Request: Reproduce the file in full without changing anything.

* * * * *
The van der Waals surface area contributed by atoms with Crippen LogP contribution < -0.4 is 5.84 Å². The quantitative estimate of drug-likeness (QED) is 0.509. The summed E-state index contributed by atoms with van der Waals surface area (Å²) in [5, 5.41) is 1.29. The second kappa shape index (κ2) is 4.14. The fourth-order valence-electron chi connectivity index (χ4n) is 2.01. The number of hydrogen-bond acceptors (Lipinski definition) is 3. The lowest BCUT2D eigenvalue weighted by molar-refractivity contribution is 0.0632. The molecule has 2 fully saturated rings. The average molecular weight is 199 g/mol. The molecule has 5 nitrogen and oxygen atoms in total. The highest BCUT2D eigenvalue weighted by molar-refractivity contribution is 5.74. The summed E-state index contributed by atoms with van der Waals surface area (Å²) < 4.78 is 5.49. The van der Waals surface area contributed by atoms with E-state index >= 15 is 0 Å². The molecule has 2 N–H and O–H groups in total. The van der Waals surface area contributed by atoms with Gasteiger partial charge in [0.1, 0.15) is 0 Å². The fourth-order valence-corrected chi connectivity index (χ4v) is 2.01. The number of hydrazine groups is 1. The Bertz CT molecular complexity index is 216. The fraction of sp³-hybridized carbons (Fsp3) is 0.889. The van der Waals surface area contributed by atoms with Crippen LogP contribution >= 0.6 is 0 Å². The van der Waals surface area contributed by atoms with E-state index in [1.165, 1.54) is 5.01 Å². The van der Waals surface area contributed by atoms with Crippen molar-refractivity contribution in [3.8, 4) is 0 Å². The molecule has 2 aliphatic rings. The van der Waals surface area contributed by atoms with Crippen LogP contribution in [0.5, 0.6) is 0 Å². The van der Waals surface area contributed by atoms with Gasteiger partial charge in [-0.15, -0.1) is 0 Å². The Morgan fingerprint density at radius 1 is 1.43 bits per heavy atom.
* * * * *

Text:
The van der Waals surface area contributed by atoms with Crippen LogP contribution < -0.4 is 5.84 Å². The quantitative estimate of drug-likeness (QED) is 0.509. The summed E-state index contributed by atoms with van der Waals surface area (Å²) in [5, 5.41) is 1.29. The second kappa shape index (κ2) is 4.14. The fourth-order valence-electron chi connectivity index (χ4n) is 2.01. The number of hydrogen-bond acceptors (Lipinski definition) is 3. The lowest BCUT2D eigenvalue weighted by molar-refractivity contribution is 0.0632. The molecule has 2 fully saturated rings. The average molecular weight is 199 g/mol. The molecule has 5 nitrogen and oxygen atoms in total. The highest BCUT2D eigenvalue weighted by molar-refractivity contribution is 5.74. The summed E-state index contributed by atoms with van der Waals surface area (Å²) < 4.78 is 5.49. The van der Waals surface area contributed by atoms with E-state index >= 15 is 0 Å². The molecule has 2 N–H and O–H groups in total. The van der Waals surface area contributed by atoms with Gasteiger partial charge in [0.1, 0.15) is 0 Å². The fourth-order valence-corrected chi connectivity index (χ4v) is 2.01. The number of hydrazine groups is 1. The Bertz CT molecular complexity index is 216. The fraction of sp³-hybridized carbons (Fsp3) is 0.889. The van der Waals surface area contributed by atoms with Crippen LogP contribution >= 0.6 is 0 Å². The van der Waals surface area contributed by atoms with E-state index in [1.165, 1.54) is 5.01 Å². The van der Waals surface area contributed by atoms with Crippen molar-refractivity contribution in [3.8, 4) is 0 Å². The molecule has 2 aliphatic rings. The van der Waals surface area contributed by atoms with Crippen LogP contribution in [0.5, 0.6) is 0 Å². The van der Waals surface area contributed by atoms with Gasteiger partial charge in [-0.15, -0.1) is 0 Å². The Morgan fingerprint density at radius 1 is 1.43 bits per heavy atom.